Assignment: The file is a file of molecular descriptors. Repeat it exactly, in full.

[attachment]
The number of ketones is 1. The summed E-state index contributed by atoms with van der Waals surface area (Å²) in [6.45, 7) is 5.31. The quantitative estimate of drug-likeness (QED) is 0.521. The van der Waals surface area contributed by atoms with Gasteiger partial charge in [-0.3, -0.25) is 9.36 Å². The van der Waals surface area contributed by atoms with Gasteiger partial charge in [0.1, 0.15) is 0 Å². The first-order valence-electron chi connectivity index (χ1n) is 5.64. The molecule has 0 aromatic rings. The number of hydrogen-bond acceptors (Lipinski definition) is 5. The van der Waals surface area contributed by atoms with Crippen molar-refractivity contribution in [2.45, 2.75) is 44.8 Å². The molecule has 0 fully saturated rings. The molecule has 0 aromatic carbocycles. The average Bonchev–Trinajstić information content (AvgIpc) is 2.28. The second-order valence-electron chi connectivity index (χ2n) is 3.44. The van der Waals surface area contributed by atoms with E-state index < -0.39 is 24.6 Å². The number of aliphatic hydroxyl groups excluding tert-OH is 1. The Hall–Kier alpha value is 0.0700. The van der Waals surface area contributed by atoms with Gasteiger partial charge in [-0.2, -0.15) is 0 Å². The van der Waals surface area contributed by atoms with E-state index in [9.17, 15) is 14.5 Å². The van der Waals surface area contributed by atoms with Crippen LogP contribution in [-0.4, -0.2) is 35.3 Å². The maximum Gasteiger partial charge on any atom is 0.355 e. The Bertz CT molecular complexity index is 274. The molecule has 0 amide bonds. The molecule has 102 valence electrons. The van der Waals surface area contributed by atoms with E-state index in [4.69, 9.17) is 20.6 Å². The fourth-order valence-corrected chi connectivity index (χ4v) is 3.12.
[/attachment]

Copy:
The number of ketones is 1. The summed E-state index contributed by atoms with van der Waals surface area (Å²) in [6.45, 7) is 5.31. The quantitative estimate of drug-likeness (QED) is 0.521. The van der Waals surface area contributed by atoms with Gasteiger partial charge in [-0.3, -0.25) is 9.36 Å². The van der Waals surface area contributed by atoms with Gasteiger partial charge in [0.1, 0.15) is 0 Å². The first-order valence-electron chi connectivity index (χ1n) is 5.64. The molecule has 0 aromatic rings. The number of hydrogen-bond acceptors (Lipinski definition) is 5. The van der Waals surface area contributed by atoms with Crippen molar-refractivity contribution in [2.45, 2.75) is 44.8 Å². The molecule has 0 fully saturated rings. The molecule has 0 aromatic carbocycles. The average Bonchev–Trinajstić information content (AvgIpc) is 2.28. The second-order valence-electron chi connectivity index (χ2n) is 3.44. The van der Waals surface area contributed by atoms with E-state index < -0.39 is 24.6 Å². The number of aliphatic hydroxyl groups excluding tert-OH is 1. The Hall–Kier alpha value is 0.0700. The van der Waals surface area contributed by atoms with Gasteiger partial charge in [-0.2, -0.15) is 0 Å². The van der Waals surface area contributed by atoms with E-state index in [9.17, 15) is 14.5 Å². The van der Waals surface area contributed by atoms with Crippen LogP contribution in [-0.4, -0.2) is 35.3 Å². The maximum Gasteiger partial charge on any atom is 0.355 e. The Bertz CT molecular complexity index is 274. The molecule has 0 amide bonds. The molecule has 102 valence electrons. The van der Waals surface area contributed by atoms with E-state index in [4.69, 9.17) is 20.6 Å². The fourth-order valence-corrected chi connectivity index (χ4v) is 3.12.